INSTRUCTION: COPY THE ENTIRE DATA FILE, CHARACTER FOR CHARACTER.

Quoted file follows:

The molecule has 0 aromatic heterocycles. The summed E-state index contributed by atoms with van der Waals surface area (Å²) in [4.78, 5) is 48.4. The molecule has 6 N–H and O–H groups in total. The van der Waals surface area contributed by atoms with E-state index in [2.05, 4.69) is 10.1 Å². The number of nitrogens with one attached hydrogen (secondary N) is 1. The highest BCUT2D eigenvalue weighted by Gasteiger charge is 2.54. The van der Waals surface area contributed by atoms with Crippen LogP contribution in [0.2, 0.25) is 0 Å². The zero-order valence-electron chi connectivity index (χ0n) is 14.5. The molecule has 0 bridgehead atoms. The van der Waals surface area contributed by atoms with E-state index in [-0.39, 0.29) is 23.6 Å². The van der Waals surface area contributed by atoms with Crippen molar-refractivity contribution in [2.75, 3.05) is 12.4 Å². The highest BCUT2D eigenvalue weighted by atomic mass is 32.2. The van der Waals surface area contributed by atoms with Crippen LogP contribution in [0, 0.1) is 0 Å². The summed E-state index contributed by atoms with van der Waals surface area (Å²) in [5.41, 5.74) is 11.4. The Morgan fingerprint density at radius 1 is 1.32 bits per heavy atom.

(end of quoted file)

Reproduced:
The molecule has 0 aromatic heterocycles. The summed E-state index contributed by atoms with van der Waals surface area (Å²) in [4.78, 5) is 48.4. The molecule has 6 N–H and O–H groups in total. The van der Waals surface area contributed by atoms with E-state index in [2.05, 4.69) is 10.1 Å². The number of nitrogens with one attached hydrogen (secondary N) is 1. The highest BCUT2D eigenvalue weighted by Gasteiger charge is 2.54. The van der Waals surface area contributed by atoms with Crippen LogP contribution in [0.2, 0.25) is 0 Å². The zero-order valence-electron chi connectivity index (χ0n) is 14.5. The molecule has 0 bridgehead atoms. The van der Waals surface area contributed by atoms with E-state index in [-0.39, 0.29) is 23.6 Å². The van der Waals surface area contributed by atoms with Crippen molar-refractivity contribution in [2.75, 3.05) is 12.4 Å². The highest BCUT2D eigenvalue weighted by atomic mass is 32.2. The van der Waals surface area contributed by atoms with Crippen LogP contribution in [0, 0.1) is 0 Å². The summed E-state index contributed by atoms with van der Waals surface area (Å²) in [5.41, 5.74) is 11.4. The Morgan fingerprint density at radius 1 is 1.32 bits per heavy atom.